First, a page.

2020 Factory Supercross Bikes—Cameron McAdoo’s Kawasaki KX250

First-year Monster Energy/Pro Circuit/Kawasaki rider’s Supercross racebike.

Cameron McAdoo is one of two new riders on the Monster Energy/Pro Circuit/Kawasaki team for 2020.
Cameron McAdoo is one of two new riders on the Monster Energy/Pro Circuit/Kawasaki team for 2020.Spencer Owens

Since his professional racing debut in the Monster Energy AMA Supercross series in 2017, Cameron McAdoo has put himself further forward in the field in the highly competitive 250SX class. The Sioux City, Iowa, native competed in the Eastern Regional 250SX Class Championship during his rookie year, where he captured three top-10 finishes. He raced in the same division the following year in 2018, but his season was cut short due to a hand injury he sustained at round 9 in Atlanta. Last year was McAdoo’s best to date, where he finished fifth overall in the Western Regional 250SX Class Championship.

McAdoo’s mechanic Kyle Defoe provided us with some interesting information about his new rider’s Kawasaki KX250 at the Anaheim 1 season opener.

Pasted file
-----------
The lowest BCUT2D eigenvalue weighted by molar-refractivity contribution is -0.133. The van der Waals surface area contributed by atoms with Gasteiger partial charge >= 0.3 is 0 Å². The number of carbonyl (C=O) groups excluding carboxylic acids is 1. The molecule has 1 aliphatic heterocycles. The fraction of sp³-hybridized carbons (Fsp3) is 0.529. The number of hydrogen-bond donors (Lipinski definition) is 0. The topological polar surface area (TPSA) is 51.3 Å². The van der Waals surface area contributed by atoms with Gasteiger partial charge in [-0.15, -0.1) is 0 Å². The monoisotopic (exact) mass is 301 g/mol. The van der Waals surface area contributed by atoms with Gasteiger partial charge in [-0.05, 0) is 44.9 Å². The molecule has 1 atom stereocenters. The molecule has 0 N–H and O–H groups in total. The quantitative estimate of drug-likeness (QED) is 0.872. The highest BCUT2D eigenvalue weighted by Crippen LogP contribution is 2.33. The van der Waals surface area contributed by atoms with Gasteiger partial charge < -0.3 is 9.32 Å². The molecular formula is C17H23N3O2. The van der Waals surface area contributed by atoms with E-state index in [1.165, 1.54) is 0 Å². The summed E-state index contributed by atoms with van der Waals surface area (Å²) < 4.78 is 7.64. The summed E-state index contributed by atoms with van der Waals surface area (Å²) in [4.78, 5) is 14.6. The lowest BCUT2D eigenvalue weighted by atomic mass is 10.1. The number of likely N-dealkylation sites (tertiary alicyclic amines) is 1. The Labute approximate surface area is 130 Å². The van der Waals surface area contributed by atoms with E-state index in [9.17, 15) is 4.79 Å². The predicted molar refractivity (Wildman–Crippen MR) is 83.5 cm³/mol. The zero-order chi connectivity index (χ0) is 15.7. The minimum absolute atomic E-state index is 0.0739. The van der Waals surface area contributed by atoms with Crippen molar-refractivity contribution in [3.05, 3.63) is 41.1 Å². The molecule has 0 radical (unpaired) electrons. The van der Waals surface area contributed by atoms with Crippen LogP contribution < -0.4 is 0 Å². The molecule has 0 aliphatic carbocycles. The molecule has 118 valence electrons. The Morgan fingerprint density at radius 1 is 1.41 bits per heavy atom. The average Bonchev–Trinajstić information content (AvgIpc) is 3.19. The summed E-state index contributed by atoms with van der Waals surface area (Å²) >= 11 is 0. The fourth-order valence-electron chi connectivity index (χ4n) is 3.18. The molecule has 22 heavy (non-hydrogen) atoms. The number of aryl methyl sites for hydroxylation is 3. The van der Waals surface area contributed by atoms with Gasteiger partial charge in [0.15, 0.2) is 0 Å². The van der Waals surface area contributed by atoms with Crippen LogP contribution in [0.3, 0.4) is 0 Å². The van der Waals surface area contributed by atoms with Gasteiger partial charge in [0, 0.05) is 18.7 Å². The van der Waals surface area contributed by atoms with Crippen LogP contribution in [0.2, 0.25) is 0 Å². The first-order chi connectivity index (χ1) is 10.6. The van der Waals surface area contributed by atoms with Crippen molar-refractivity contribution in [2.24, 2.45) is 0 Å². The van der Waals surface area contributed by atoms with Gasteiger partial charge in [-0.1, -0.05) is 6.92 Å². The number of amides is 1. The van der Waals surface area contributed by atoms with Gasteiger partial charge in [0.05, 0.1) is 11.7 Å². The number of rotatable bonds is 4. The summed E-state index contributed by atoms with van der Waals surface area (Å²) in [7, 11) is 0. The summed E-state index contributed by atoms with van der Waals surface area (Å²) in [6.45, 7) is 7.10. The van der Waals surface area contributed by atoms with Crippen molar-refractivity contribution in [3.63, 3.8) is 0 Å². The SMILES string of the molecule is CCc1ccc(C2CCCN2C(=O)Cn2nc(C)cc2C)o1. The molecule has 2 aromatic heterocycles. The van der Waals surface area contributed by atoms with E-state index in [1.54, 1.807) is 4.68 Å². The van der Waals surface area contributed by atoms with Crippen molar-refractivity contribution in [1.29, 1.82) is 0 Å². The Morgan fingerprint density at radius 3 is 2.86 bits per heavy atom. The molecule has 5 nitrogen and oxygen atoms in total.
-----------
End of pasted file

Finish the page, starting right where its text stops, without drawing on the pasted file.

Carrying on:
McAdoo’s mechanic Kyle Defoe provided us with some interesting information about his new rider’s Kawasaki KX250 at the Anaheim 1 season opener.Spencer Owens

After racing for multiple high-level teams since turning pro—including Smartop/Bullfrog Spas/MotoConcepts Honda, Geico Honda, and Troy Lee Designs/Red Bull/KTM—McAdoo secured a ride with the Monster Energy/Pro Circuit/Kawasaki team for 2020, and is contesting the Western Regional 250SX Class Championship for the second time. The day before McAdoo’s debut race with the team at Anaheim 1, we chatted with his mechanic Kyle Defoe, who graciously provided us with some interesting information about his new rider’s Kawasaki KX250.

Larger radiators, a Pro Circuit water pump cover and impeller, Pro Circuit billet clutch cover, and Pro Circuit silicone radiator hoses adorn the exterior of the bike.
Larger radiators, a Pro Circuit water pump cover and impeller, Pro Circuit billet clutch cover, and Pro Circuit silicone radiator hoses adorn the exterior of the bike.Spencer Owens

Pro Circuit’s racebikes are known to be some of the fastest in the 250SX class, evidenced by Austin Forkner’s plethora of holeshots in the Eastern Regional 250SX Class series last year. The engines are built in-house at the team’s Corona, California, race shop. Twin Air provides the team with air filters, while a Pro Circuit airboot is employed to increase airflow into the engine. Other Pro Circuit items include a billet ignition cover, clutch cover, and a Ti-6 Pro exhaust system to ensure the bike passes AMA/FIM sound regulations.